British Home Secretary Theresa May has signaled that Jordanian cleric Abu Qatada could still face prosecution in the UK.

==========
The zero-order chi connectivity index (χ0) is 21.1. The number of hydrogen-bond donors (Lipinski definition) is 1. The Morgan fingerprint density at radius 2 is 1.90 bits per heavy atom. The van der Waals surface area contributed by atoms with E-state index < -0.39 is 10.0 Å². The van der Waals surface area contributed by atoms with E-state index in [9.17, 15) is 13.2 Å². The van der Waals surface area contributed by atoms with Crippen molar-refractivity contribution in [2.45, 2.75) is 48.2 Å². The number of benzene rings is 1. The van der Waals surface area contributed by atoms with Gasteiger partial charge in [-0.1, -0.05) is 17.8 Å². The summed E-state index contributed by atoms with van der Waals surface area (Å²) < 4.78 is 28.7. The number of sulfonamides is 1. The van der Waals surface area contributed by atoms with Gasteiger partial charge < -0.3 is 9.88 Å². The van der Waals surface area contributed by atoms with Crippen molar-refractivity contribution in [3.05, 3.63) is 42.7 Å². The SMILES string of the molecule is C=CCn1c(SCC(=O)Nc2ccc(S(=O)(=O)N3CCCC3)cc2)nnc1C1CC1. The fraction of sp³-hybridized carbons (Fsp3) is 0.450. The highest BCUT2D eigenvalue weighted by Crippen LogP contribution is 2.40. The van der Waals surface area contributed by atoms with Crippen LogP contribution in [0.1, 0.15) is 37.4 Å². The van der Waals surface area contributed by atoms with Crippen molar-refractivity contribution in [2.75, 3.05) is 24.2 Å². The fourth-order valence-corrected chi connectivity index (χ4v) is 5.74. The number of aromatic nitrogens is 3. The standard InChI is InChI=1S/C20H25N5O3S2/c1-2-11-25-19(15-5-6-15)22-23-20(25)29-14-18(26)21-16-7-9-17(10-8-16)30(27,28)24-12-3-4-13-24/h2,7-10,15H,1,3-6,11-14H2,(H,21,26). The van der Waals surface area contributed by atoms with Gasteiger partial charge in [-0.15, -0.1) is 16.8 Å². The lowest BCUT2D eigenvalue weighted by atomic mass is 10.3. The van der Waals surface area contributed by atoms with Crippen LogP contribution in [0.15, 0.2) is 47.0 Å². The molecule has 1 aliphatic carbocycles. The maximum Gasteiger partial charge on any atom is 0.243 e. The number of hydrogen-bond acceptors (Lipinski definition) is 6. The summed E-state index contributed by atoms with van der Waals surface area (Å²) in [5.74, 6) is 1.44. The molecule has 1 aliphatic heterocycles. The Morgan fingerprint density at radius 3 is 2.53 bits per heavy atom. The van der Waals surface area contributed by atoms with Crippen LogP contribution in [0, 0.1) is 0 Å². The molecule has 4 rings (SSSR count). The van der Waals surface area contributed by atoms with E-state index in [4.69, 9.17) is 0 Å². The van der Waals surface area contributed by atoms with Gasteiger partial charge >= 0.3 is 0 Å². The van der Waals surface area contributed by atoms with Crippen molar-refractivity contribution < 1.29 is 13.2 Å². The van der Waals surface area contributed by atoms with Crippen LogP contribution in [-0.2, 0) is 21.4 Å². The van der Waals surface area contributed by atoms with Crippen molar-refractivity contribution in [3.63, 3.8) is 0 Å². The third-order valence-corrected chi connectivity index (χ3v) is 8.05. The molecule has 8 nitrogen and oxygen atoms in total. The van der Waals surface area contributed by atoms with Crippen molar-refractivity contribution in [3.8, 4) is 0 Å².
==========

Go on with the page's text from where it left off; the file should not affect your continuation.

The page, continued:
May disclosed that Scotland Yard and prosecutors are still investigating whether they can bring charges against Qatada in latest bid to deport the Muslim cleric to his home country of Jordan, where he could face allegations of plotting bomb attacks. “[Crown Prosecution Service] have looked and continue to look at what evidence is available” for a prosecution in Britain, May told lawmakers at a meeting of Parliament’s Home Affairs Committee. Earlier this week, the Home Office said it is seeking permission from the Court of Appeal to take Jordanian cleric Abu Qatada’s case to the Supreme Court. The Home Office said it asked for permission to appeal last month’s ruling, according to which Qatada’s deportation to his home country has been denied. Abu Qatada won an appeal against his deportation to Jordan in November last year after the Special Immigration Appeals Commission (Siac) announced the cleric would not get a fair trial in Jordan because evidence obtained via torture could be used against him. Home Secretary Theresa May called the ruling “deeply unsatisfactory” and told MPs in the House of Commons that she will contest it. Britain’s justice system has accused Qatada of being linked to al-Qaeda and threatening the country’s national security. No charges, however, have been introduced against the Muslim cleric yet.